Looking at programming on Seven and Nine’s digital channels, they also program for ratings until midnight. One of the main reasons why most movies on GO! start at 9.30 is so they finish between 11.30 and midnight keeping viewers on the channel until then and thereby lifting that channel’s shares.
It does not matter how much ratings figures are skewed or which demographic is winning in that time, what most people care about is total people, 6pm – midnight. Certainly the advertisers care about the demographic breakdowns, but the media and the public are more concerned about total people, 6pm – midnight. With Ten not focussing on prime time ratings over the same time that Seven and Nine are, they will always be left behind and will always be reported as such in the media.
Ten will continue to be seen as the network coming third in commercial ratings behind Seven and Nine, a fact that does play on people’s minds when deciding what to watch on TV. It has often been said, that Seven, because they are number one, can put anything to air and still win the ratings. People do tend to stick to the network that is number one, and place more faith in that network. This was the case for Nine in the old days as well.
So Ten should immediately drop this idea of programming for 6pm -10.30pm only. On the main channel, the news should move back to 11.30pm, allowing for an extra hour of nightly prime time programming Monday – Thursdays. If the network had been able to make use of the 10.30pm timeslot on these nights, shows that had not worked too well at 9.30pm could have moved back to 10.30pm rather than out of the schedule or to a digital channel. This is what happens on Seven and Nine. Seven even move shows back to 11.30pm like is the case currently for Teen Wolf and Off The Map.
Same goes for ELEVEN and ONE. Notably, ONE is starting to add regular shows to the 10.30pm timeslot, but ELEVEN will continue to be held back while ever Craig Fergusson remains at 10.30pm weeknights. Sure – the channel is close to the most watched digital channel each night, and doing well in its target demographics, but it could do even better if The Late Late show was moved back to midnight and other programming was played 10.30 – midnight. One just needs to llok at 7mate, 7TWO and GO! programming for good examples of programming until midnight, and not giving up at 10.30pm.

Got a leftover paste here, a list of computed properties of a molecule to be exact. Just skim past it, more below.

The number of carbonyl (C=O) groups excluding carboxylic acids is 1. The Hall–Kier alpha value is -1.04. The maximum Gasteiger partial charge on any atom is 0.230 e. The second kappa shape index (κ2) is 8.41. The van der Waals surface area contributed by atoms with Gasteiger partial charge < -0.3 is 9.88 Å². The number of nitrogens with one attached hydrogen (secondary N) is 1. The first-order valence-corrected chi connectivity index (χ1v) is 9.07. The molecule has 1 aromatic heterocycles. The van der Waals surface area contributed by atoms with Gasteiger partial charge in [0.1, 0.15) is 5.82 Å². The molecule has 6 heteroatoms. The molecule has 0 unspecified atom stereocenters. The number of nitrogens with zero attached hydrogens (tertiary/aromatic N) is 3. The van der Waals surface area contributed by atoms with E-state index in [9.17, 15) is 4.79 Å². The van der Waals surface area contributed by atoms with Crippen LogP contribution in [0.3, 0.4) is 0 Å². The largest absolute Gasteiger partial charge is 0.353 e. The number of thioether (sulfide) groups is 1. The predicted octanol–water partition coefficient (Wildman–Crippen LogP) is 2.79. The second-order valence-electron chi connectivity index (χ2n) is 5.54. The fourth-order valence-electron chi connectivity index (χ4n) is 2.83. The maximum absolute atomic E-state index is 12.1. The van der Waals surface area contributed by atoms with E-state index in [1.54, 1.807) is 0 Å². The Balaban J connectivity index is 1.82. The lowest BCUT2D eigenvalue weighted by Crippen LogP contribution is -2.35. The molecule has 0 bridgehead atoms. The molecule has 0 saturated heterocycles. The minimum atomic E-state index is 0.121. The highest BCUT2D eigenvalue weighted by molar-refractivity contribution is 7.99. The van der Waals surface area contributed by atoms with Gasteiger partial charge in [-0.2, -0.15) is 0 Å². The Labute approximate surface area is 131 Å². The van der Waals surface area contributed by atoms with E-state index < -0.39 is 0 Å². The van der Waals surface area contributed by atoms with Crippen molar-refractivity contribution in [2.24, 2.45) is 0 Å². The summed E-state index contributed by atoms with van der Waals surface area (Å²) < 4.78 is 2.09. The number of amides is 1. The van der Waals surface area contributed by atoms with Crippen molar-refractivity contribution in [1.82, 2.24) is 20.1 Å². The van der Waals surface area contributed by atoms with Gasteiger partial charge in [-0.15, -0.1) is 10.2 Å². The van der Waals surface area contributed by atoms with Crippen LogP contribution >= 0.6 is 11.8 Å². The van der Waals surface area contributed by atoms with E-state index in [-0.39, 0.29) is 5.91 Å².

If Ten and ELEVEN both made these sorts of changes, the nightly rating shares for the network as a whole would increase, allowing Ten to compete more effectively with Seven and Nine. Just that extra hour and a half, if programmed well, could start to make the difference between Ten being third every night (and sometimes fourth behind the ABC), to Ten being a serious contender in what should be a three horse ratings race, not just two.
Another area of Ten that should change or improve, is its on air presentation. Time to give the “seriously Ten” idents a rest and go for a more professional or at least new and fresh look. The “seriously Ten” motto has been around for years, and after years of being third in the ratings, for many, it will be associated with Ten’s performance.
Perhaps in 2012, Ten could relaunch with a new look, a new philosophy, and a new strategy that will help put the network back fully into the game? That is, of course, if their latest wave of cost cutting does not get in the way. Then again, if the network was performing better in ratings, they’d have more advertising revenue and therefore would not need to apply cost cutting measures to the degree that they have had to.
Next part: Media support – embargos and preview disks.